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  1. Yoon SY, Thong MK, Taib NA, Yip CH, Teo SH
    Fam. Cancer, 2011 Jun;10(2):199-205.
    PMID: 21318382 DOI: 10.1007/s10689-011-9420-7
    Genetic counseling (GC) and genetic testing are vital risk management strategies in hereditary breast and ovarian cancer (HBOC) syndromes. Hitherto, cancer genetic testing amongst Asians has been described only in developed and high-income Asian countries. We studied the uptake and acceptance of GC and genetic testing services to Asian BRCA carriers in a middle-income country. A total of 363 patients were tested by full sequencing and large rearrangement analysis of both BRCA1 and BRCA2 genes in the Malaysian Breast Cancer (MyBrCa) Genetic Study. Of these, 49 index patients (13.5%) were found to carry deleterious mutations. GC pre- and post- result disclosures were provided and these groups of patients and their families were studied. GC and genetic testing were accepted by 82% of Malaysian patients at high risk for HBOC syndromes. However, risk assessment was limited by large, geographically dispersed, often polygamous or polyandrous families, and the lack of complete cancer registry. Cultural taboos about cancer diagnoses, social marginalization and lack of regulatory control of genetic discrimination were significant concerns. Only 78% of index patients informed their families of their risks and 11% of relatives came forward when offered free counseling and testing. Even when GC and genetic testing are provided at no cost, there remain significant societal and regulatory barriers to effective cancer genetic services in this underserved Asian population. Families believe there is a need for regulatory protection against genetic discrimination. Further studies are needed in the area of increasing awareness about the potential benefits of GC and genetic testing in Asians.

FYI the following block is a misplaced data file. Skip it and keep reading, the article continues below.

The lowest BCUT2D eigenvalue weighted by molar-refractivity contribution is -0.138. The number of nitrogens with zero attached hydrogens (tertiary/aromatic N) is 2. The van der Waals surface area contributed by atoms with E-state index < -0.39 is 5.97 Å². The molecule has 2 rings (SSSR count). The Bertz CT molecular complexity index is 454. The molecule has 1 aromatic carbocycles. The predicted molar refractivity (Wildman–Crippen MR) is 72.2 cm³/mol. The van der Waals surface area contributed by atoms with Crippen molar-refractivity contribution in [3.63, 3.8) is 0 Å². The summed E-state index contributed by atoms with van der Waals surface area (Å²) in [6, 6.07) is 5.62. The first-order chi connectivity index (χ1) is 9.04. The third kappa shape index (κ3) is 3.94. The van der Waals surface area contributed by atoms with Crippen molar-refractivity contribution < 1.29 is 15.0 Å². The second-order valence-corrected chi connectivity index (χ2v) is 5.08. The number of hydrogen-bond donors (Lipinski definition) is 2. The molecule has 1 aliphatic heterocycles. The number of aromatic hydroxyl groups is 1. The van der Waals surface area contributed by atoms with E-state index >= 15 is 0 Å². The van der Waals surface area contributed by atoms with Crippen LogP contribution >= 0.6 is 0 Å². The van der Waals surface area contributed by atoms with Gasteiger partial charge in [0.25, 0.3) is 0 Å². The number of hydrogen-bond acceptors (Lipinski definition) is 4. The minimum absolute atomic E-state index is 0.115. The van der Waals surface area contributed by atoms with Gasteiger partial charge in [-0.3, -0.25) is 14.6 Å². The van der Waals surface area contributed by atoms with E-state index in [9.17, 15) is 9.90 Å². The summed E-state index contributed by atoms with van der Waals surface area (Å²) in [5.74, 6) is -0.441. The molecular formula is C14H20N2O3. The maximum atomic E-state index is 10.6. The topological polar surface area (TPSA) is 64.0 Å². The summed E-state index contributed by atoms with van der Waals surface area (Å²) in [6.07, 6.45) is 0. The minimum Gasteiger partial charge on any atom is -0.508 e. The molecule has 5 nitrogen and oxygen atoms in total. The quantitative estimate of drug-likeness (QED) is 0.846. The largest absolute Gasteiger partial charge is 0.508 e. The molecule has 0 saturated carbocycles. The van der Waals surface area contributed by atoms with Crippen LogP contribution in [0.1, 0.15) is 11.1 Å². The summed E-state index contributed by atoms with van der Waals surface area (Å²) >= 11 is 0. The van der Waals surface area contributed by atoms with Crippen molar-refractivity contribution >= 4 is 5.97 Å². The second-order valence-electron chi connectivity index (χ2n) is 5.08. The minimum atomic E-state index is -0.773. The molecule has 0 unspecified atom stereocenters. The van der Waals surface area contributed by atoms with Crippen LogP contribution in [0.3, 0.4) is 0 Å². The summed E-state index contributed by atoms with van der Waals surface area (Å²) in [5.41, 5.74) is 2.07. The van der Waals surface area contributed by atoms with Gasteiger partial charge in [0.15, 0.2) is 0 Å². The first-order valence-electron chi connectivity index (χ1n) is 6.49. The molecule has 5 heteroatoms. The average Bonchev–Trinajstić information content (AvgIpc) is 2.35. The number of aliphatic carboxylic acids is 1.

2. Thirthagiri E, Cheong LS, Yip CH, Teo SH
    Fam. Cancer, 2009;8(4):355-8.
    PMID: 19399639 DOI: 10.1007/s10689-009-9244-x
    A truncating mutation (1100delC) in the cell cycle checkpoint kinase-2 gene, CHEK2, has been identified as a risk factor for familial and sporadic breast cancer in some Northern and Western European populations. However, the prevalence of CHEK2*1100delC in breast cancer appears to be population dependent. We analysed the prevalence of CHEK2*1100delC in 668 breast cancer cases, of which 542 were invasive breast cancers, from a hospital-based cohort of breast cancer patients from Kuala Lumpur, Malaysia. The variant was not found in any patients in this cohort, suggesting that CHEK2*1100delC is rare in our population, and unlikely to contribute significantly to risk to breast cancer among the Malay, Chinese and Indian ethnic groups in Malaysia. This suggests that screening for this allele should not be routinely conducted in Malaysia.
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